“My thing is: how do you get a man to talk about marriage when you’re pretty sure he’s still sleeping with his baby’s mother?” a nurse’s aide asked, expressing a problem so familiar at Sooner Haven that it is known by the term “baby-mama drama.” “And then how do you tell if he wants to marry you for the right reasons?” the nurse’s aide went on. “When I wear my white uniform, guys around here know I’m working and chase me down the street to get their hands on my paycheck.”

“You have to ask to be treated as you deserve,” Pastor Young said. “If you don’t demand respect from the males, you won’t get it.”

“Here’s what troubles me,” Corean said, as another transparency lit up the wall. “Look at all those couples who say they’re stable but not happy. I am enjoying these exercises, and I agree our society has too much divorce, but it doesn’t seem right to me that a woman should stick with a man when she’s miserable, or settle for one who doesn’t make her happy. Why isn’t it better to be alone?”

“Two parents means two paychecks,” Kim said, frowning. On a ledger, as a pooling of resources, marriage made sense. But Kim’s experience with males, like that of the other women in the class, pointed toward a more complicated calculation. None of the women were on welfare, and all were determined not to be. And while they wanted men for companionship, sex, and the sort of honest, intimate conversation they were enjoying in marriage class, they weren’t entirely sure men were useful to their efforts at self-improvement. All but one of the women in the room had grown up without a father in the home. At least two had been sexually abused in the first ten years of their lives. Those who had children had been left by the children’s fathers. Three had been beaten by men they had loved, and two had been involved with violent criminals. In short, it required an imaginative leap to believe that a committed relationship with a man would rescue a woman from poverty. At Sooner Haven, relationships with men were often what stopped an ambitious woman from escaping.

Is marriage a balm for poverty? If poor people marry at lower rates than people who aren’t underprivileged, it’s more possible that marriage is an indicator of a certain lifestyle than a cause of it. In other words, it’s not because people get married that they become middle class; it’s that middle class people live the kind of lives that lend themselves to marriage in the first place.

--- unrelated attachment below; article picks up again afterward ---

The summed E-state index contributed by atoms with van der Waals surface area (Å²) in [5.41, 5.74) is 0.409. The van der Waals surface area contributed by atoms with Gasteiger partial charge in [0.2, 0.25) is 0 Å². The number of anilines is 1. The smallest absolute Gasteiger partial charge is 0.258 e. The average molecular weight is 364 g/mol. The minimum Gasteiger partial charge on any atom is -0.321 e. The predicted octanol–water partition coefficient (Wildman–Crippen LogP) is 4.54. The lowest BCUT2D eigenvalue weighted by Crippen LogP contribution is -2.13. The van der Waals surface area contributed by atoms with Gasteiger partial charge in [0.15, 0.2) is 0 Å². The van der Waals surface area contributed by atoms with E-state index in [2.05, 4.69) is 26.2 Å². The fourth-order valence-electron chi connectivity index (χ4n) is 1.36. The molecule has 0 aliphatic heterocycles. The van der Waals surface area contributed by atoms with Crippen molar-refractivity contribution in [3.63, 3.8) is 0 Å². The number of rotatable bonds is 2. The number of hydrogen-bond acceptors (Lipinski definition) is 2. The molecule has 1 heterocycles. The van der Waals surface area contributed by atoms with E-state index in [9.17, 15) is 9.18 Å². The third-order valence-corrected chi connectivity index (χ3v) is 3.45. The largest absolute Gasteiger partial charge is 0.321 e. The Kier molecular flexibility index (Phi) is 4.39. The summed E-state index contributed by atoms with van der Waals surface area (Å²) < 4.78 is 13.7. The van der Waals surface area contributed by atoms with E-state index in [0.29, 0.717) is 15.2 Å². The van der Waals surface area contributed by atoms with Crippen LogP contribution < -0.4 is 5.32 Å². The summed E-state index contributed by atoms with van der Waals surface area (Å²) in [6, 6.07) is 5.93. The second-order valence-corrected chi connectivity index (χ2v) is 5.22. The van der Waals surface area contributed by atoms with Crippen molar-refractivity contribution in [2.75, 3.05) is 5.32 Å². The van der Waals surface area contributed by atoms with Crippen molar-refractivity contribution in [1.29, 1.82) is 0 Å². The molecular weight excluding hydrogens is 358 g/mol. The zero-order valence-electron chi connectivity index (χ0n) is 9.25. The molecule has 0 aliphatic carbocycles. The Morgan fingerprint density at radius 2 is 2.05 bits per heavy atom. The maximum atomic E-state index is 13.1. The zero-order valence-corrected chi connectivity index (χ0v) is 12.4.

Again, I beseech you: please read Boo’s piece. It’s really, really good.

* That picture is from the Oklahoma City Housing Authority. I’ve been awash in reading that deals with public housing lately, and a couple of themes keep popping up over and over. City housing agencies are often mind-bogglingly inept and deeply corrupt; they also serve populations that are no one’s real constituency, and so there’s no incentive to do much about those issues. They uniformly project themselves to the public as doing good work (OCHA’s slogan: “It’s all about people”), but they’re run by bureaucracies that often treat concerns that have debilitating effects on the very, very poor (like say, no heat in the winter) with outright contempt. This picture is clearly not a recent one, and I can’t find another one anywhere — two facts that speak volumes.



Gene "G.D." Demby is the founder and editor of PostBourgie. In his day job, he blogs and reports on race and ethnicity for NPR's Code Switch team.
  • quadmoniker

    I always use any excuse to talk about Katherine Boo’s work for the New Yorker, but my attempts at thoughtful commentary tend to devolve into, “I love her she’s a really good writer, yay!” What’s most amazing about her work is how clearly it rests on a ton of reporting. She only writes about once a year and I have a feeling she spends most of her time with the people about whom she writes, deeply ingrained in their lives. It’s what always comes through in her work. Every image and every scene has an exact purpose, and every word is exactly the right word.

    I also strongly recommend “Swamp Nurse,” and another story the title of which I can’t remember now about textile factories leaving southern Texas.